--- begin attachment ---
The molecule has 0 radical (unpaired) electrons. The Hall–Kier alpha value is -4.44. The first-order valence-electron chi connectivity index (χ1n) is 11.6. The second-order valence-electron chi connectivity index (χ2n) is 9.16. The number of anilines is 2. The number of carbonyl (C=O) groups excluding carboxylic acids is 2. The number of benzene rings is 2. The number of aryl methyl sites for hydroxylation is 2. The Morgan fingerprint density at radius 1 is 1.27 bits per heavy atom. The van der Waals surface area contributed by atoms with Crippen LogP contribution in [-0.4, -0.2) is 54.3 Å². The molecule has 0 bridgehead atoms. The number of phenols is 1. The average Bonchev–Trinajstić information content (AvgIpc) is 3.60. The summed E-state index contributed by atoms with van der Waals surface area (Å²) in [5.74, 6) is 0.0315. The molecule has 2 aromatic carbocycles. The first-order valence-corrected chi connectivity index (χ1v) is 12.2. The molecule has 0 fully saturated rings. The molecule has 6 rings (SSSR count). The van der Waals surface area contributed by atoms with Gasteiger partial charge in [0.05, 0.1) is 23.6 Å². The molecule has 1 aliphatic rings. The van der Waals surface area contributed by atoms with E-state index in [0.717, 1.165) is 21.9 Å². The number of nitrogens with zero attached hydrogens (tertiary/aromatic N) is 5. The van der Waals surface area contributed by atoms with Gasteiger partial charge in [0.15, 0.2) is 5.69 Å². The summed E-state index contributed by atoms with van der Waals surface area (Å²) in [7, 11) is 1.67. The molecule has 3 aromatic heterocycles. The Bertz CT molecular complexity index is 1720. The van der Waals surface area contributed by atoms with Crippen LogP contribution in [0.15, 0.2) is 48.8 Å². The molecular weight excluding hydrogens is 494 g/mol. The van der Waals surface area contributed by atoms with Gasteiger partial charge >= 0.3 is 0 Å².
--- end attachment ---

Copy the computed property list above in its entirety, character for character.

The molecule has 0 radical (unpaired) electrons. The Hall–Kier alpha value is -4.44. The first-order valence-electron chi connectivity index (χ1n) is 11.6. The second-order valence-electron chi connectivity index (χ2n) is 9.16. The number of anilines is 2. The number of carbonyl (C=O) groups excluding carboxylic acids is 2. The number of benzene rings is 2. The number of aryl methyl sites for hydroxylation is 2. The Morgan fingerprint density at radius 1 is 1.27 bits per heavy atom. The van der Waals surface area contributed by atoms with Crippen LogP contribution in [-0.4, -0.2) is 54.3 Å². The molecule has 0 bridgehead atoms. The number of phenols is 1. The average Bonchev–Trinajstić information content (AvgIpc) is 3.60. The summed E-state index contributed by atoms with van der Waals surface area (Å²) in [5.74, 6) is 0.0315. The molecule has 2 aromatic carbocycles. The first-order valence-corrected chi connectivity index (χ1v) is 12.2. The molecule has 0 fully saturated rings. The molecule has 6 rings (SSSR count). The van der Waals surface area contributed by atoms with Gasteiger partial charge in [0.05, 0.1) is 23.6 Å². The molecule has 1 aliphatic rings. The van der Waals surface area contributed by atoms with E-state index in [0.717, 1.165) is 21.9 Å². The number of nitrogens with zero attached hydrogens (tertiary/aromatic N) is 5. The van der Waals surface area contributed by atoms with Gasteiger partial charge in [0.15, 0.2) is 5.69 Å². The summed E-state index contributed by atoms with van der Waals surface area (Å²) in [7, 11) is 1.67. The molecule has 3 aromatic heterocycles. The Bertz CT molecular complexity index is 1720. The van der Waals surface area contributed by atoms with Crippen LogP contribution in [0.15, 0.2) is 48.8 Å². The molecular weight excluding hydrogens is 494 g/mol. The van der Waals surface area contributed by atoms with Gasteiger partial charge >= 0.3 is 0 Å².